Do we ask our clients enough questions?

Do we ask our clients enough questions?

Recently the media has been full of headlines like ‘Woman sues solicitors because they “did not explain that finalising her divorce would terminate her marriage”’. But what is the reality behind the headlines?

The Court of Appeal dealt with the case of Mulcahy v Castles Solicitors & Anor [2013] EWCA Civ 1686 on 18 December 2013. In his judgment Lord Justice Briggs said:

‘On 11th December 2003, Mrs. Susan Mulcahy reached a negotiated compromise of her claim for ancillary relief from her then husband, outside court, on the first day of a planned two-day final hearing, at which she was represented by experienced counsel.... The District Judge made an order embodying the terms of the settlement on the same day...’ (at para 1)

and

‘Much the most striking of Mrs. Mulcahy's many allegations of negligence against her solicitors was that, having regard to her Roman Catholic faith, (her solicitor) had failed to give her the advice which was requisite in view of her firmly held belief in the sanctity of marriage, either in terms of the alternative of judicial separation, or about the impossibility of pursuing divorce proceedings to a clean break settlement, without thereby inevitably bringing about the final termination of her marriage, which she wished to avoid. This lay at the heart of the substantive issues which, in paragraph 25 of his reserved judgment, Judge Wood said that he had to decide. Mrs. Mulcahy's grievance at his rejection of that central part of her case formed a major plank in her grounds of appeal which, after amendment with permission from Master Bancroft-Rimmer in August 2012, runs to some 41 paragraphs. Nonetheless, it formed no part of the matters argued before the court on this appeal, because permissio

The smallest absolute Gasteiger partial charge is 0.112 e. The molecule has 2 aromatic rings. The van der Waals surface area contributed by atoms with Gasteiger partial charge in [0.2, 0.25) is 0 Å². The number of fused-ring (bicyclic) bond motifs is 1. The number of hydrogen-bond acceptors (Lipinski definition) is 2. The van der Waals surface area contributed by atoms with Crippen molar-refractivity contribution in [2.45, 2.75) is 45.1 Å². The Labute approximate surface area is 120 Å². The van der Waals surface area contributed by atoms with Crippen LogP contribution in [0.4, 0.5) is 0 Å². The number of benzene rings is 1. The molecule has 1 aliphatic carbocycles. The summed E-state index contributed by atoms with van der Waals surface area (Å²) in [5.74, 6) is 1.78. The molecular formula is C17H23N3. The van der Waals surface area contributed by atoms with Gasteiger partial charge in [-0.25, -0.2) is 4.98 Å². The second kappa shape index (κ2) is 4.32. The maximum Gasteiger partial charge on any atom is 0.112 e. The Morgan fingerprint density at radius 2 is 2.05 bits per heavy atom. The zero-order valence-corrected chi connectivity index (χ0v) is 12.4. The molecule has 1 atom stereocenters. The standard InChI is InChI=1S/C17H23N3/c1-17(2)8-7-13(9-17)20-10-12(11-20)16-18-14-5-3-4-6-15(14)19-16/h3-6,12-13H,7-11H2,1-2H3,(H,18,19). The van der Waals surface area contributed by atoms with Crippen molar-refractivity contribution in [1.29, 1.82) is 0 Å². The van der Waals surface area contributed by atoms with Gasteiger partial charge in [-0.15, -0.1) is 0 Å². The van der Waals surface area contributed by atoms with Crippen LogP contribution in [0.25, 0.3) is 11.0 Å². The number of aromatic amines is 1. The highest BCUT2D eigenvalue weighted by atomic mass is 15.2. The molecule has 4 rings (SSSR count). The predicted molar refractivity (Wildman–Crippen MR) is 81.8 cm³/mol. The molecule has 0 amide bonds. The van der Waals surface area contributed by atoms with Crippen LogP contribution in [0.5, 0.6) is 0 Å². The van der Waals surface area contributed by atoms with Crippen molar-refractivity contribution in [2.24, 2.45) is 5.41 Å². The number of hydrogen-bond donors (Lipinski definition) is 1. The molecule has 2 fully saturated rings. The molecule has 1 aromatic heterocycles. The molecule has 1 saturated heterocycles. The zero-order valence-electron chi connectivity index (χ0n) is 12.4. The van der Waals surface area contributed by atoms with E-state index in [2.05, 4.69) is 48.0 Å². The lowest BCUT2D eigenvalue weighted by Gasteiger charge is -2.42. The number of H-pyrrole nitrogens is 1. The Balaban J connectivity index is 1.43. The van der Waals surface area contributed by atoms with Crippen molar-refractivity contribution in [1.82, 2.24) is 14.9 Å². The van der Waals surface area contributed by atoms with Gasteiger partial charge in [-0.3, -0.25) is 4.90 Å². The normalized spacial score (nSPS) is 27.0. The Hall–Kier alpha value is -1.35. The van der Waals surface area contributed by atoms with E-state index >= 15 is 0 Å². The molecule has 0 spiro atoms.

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About the author:
Tony Roe is a solicitor and family law arbitrator at Tony Roe Solicitors, Berkshire